Concrete Homes: CFA Certified Cast-In-Place Foundation Contractor Program
By: Ed Sauter, CFA Executive Director
Part I: Beginning in the summer of 2008, the Concrete Foundations Association (CFA) will unveil a new industry program to certify foundation contractor firms in the residential cast-in-place industry. This six-part series will focus on the details of the program. It will provide information to help business owners determine if certification will benefit their company and market. The goal of this certification is to unify the industry toward the goal of a common measurement of competency for concrete foundations and the companies that install them.
Certification of companies or individuals is a topic of interest in all aspects of the construction market as builders and code enforcers attempt to establish competency and accountability in construction. The market is becoming increasingly complicated with small and large companies vying for the same business at the risk of the client. A system whereby builders and building officials can ensure customers that the types of businesses they employ are competent is a growing priority.
National organizations and trade associations are ideally positioned to gather input from the industry and develop the necessary programs. The programs must provide the assurance that companies are devoting the resources necessary to remain current with the science and technology of their industry. It must also provide assurances that companies are properly managed, insured, and that they provide a safe environment for their workers. Many current company certification programs are designed, administered, and enforced by companies and individuals who have limited knowledge about the industry they regulate. The CFA decision is proactive, and the result is a comprehensive, but contractor-friendly, program that can be used by jurisdictions and businesses seeking certification of residential foundation contractors. The Concrete Foundations Association company certification program is in its final stages of development. The pre-qualifying steps will begin this August in conjunction with the CFA Annual Convention in New Mexico.
The program consists of a pre-qualification exam for a company representative(s), continuing education, and annual audit reviews of company operations. A certification board, separate of the established CFA structure, will oversee the program to eliminate conflicts of interest. A board of appeals will be established to resolve conflicts, disputes, and other issues relating to possible denial of certification to a company.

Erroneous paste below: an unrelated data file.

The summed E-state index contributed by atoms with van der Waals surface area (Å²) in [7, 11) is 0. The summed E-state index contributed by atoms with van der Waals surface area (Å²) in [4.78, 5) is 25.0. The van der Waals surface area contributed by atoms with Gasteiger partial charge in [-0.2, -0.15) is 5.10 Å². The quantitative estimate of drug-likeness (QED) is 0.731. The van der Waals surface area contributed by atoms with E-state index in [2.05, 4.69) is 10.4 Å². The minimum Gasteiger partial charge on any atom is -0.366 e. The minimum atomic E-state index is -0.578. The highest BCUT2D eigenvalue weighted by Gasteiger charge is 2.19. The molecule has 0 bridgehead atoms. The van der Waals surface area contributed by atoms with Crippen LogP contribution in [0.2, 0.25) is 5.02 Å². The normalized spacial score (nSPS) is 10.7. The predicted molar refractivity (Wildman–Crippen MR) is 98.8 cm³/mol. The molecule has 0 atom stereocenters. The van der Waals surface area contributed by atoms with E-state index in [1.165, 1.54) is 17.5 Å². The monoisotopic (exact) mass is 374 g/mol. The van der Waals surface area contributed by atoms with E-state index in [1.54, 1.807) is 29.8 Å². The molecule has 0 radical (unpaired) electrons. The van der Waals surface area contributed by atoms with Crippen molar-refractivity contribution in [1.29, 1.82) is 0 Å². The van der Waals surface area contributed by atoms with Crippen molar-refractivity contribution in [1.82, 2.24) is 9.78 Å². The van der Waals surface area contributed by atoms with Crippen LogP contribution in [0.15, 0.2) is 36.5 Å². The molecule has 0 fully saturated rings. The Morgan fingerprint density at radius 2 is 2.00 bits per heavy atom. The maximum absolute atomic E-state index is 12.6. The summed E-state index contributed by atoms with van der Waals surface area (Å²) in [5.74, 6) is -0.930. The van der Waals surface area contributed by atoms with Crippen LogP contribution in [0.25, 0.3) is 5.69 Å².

The program contains the following basic elements:
• Basic Knowledge of Concrete and Foundations
• Minimum Insurance Requirements
• Continuing Education (Annual Requirement)
• Safety Program Requirements
• Financial Soundness of the Business Entity
• Related Certifications or Verifiable
Training for Specialty Equipment
The Basic Knowledge component of the program would involve a one-time examination covering all aspects of construction that are deemed relevant to foundation construction. Specific categories of knowledge include:
• Building Codes
The information needed to pass the examination will be in a variety of publications readily available through the CFA and other sources. They include the International Residential Code (IRC) Chapter 4, the American Concrete Institute (ACI) 332 Documents (Standard and Guide), and the CFA Standard. The CFA will offer a seminar at its regular meetings to prepare for the multiple choice exam. At this time, it is anticipated to be an open book test.
All certified companies are required to maintain and carry in-force minimum levels of insurance for General Liability and Employer’s Liability. While levels of coverage are still under discussion it is anticipated the minimum levels will be $1,000,000 for general liability and $100,000 for employer’s liability. Evidence of insurance of coverage for the above as well as for Workmen’s Compensation in accordance with respective state law is also required. Any changes in the insurance coverage must be provided to staff in order to maintain certification.
Evidence of an industry approved safety program must also be provided for review and approval. The safety program must have at least the following components:
• A Safety Manual
• Applicable MSDS Sheets
• Safety Meetings with times, frequency, sign-off, and content
• Accident Reporting Procedures
• Confined Space Guidelines
• Cement Burns